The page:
תמונה - שרה אייל, צילום - דנה בר סימן טוב
Emerging from the Shadows
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Ofer Aderet //
27.2.20
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For many years, boxes containing thousands of photographs and negatives have been waiting in the basement of a home in the Tel Baruch neighborhood of Tel Aviv. No one other than the family even knew of their existence, and few people have heard of the photographer who took them. The collection stored safely in the boxes is impressive by any measure. It includes thousands of photographs of landscapes and people, mainly from the 1960s, taken in Israel and on the photographer’s holidays and working trips to the USA, Paris, and the Far East.

 

The photographer, Sarah Ayal, who died in 2004, took to her grave a great deal of sensitive security information that still cannot be published, information gathered during her decades of covert work as a photographer for Israel’s security services. However although her professional work is buried deep in inaccessible archives, today, 15 years after her death, a selection of the personal photographs kept in her home are being exhibited to the general public for the first time.

 

This exhibition is primarily thanks to great-grandson Itai Rosenne-Singer, the son of Ayal’s granddaughter Dafi. A few years ago, while still in high school, Itai showed his great-grandmother’s works in a photography class. His teacher, Dorit Wasserstrum, expressed considerable interest in the photographs he brought to school. She quickly understood that she was looking at a treasure – a talented but unknown photographer, and began to investigate and learn more about her.

 

Her enthusiasm swept up the whole family. As a result, in 2010 some of Ayal’s works were published in an article by Zeela Kotler in Globes. In 2019 additional biographical details were published, together with another selection of photographs, in an article by this writer in the Weekend Gallery Supplement of Ha’aretz.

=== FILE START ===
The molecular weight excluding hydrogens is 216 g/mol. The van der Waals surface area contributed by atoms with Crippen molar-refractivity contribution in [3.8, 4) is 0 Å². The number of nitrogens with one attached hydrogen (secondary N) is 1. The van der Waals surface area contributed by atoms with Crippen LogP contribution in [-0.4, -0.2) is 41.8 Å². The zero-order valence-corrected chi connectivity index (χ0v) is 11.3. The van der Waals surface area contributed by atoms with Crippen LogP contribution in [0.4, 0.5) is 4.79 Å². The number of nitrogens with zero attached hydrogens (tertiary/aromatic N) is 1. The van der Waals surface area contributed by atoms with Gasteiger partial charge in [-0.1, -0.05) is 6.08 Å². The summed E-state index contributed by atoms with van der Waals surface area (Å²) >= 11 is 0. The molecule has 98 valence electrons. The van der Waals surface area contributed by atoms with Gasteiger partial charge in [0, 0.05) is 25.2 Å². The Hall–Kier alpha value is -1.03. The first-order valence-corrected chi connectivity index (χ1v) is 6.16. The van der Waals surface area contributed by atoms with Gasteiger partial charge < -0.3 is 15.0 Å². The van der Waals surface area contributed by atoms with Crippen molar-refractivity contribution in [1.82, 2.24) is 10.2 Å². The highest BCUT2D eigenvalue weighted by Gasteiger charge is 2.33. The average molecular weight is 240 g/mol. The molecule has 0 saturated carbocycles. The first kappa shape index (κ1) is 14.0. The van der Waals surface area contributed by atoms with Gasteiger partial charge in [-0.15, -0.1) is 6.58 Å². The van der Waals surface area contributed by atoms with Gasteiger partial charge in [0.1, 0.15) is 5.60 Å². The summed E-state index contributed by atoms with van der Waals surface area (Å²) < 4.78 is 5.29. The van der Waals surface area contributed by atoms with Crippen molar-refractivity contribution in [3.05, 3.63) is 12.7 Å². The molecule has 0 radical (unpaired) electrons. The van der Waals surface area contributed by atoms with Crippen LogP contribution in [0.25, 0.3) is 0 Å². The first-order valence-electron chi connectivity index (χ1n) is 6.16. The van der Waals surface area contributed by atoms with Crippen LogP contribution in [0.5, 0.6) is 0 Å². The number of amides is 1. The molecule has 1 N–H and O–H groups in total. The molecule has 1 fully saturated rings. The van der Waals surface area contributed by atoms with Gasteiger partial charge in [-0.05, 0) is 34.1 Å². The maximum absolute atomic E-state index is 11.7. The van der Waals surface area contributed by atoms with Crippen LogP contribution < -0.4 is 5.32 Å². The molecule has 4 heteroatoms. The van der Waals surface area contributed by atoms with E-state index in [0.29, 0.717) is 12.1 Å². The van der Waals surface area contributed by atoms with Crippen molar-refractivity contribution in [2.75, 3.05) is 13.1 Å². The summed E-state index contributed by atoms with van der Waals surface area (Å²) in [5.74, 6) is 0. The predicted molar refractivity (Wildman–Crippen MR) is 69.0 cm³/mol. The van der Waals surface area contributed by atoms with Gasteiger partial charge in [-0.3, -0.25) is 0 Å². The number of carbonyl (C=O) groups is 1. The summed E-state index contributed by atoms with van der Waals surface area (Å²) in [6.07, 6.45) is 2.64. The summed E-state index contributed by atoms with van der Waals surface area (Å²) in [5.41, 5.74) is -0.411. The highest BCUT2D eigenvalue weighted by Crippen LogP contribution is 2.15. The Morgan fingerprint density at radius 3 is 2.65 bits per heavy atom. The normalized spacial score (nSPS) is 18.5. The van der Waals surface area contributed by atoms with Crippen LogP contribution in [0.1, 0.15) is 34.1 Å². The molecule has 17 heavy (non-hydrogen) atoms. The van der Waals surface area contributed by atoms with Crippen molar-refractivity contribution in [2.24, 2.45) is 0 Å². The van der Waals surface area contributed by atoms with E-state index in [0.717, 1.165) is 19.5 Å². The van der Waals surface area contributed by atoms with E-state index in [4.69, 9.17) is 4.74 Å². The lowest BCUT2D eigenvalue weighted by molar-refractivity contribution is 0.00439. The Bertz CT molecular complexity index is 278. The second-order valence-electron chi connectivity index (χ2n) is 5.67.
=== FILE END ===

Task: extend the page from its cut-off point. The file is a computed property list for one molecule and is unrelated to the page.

Sarah Ayal was born in 1915 into the Hartman family,  a wealthy middle-class family, in Presov, eastern Slovakia, in the foothills of the Tatra Mountains.

 

She was the youngest of four children. Her father Jeremiah (Julius) managed a factory producing spirits and plum liqueur. Her mother, Julia nee Rosenbaum, was a housewife. Her father died in 1929, and so was spared the fate of many other members of his family: Sarah’s mother was killed in Auschwitz, and her sister, Rosa Engelmann, her husband and her children were also killed during the Holocaust. In the documentation that Ayal filled out for Yad Vashem she wrote “gas chambers” on the page of testimony dedicated to her mother. “Apparently typhus”, she wrote on her sister’s page. Another sister came to Mandatory Palestine, while her brother emigrated to Australia.

 

In 1934, at the age of 18, Sarah married Zvi Salter, a merchant by profession, in an arranged marriage, and went to live with him in Romania. Her husband’s family had a brick and tile factory there, the largest in the Czernowitz region. Their only daughter, Vera, was born in 1935. Five years later, at the height of World War II, the young family fled to Bucharest where they waited for permits to immigrate to pre-state Israel. They later immigrated legally, through Turkey, and settled in Ruppin St. in Tel Aviv.

The couple’s relationship quickly foundered, and in 1942 they divorced. It was a difficult divorce. The family says that the father did not keep up his obligation to take care of his daughter. Mother and daughter moved to live with childless relatives. The father, for his part, fell in love with another woman and left the country. From that time on he had no connection with his family.

 

In Israel, Sarah changed her surname to Ayal. In 1948 she began studying drawing and photography, eventually deciding to dedicate herself to photography. Her teacher was Walter Kristeller, a German Jew, who taught graphics and photography at the Bauhaus School of Art and Design,  and in Germany was a photographer at Babelsberg Studios, where he worked with the director Fritz Lang (“Metropolis”), among others. In 1933, with the rise of the Nazis, he moved to pre-state Israel and set up a cinema production company called Tekufa. Among other things, he filmed and directed propaganda films for the Jewish National Fund, including “Emek Zevulun”, “From Wadi Hawarit to Emek Hefer”, and “Hope for the Children”, as well as advertising films.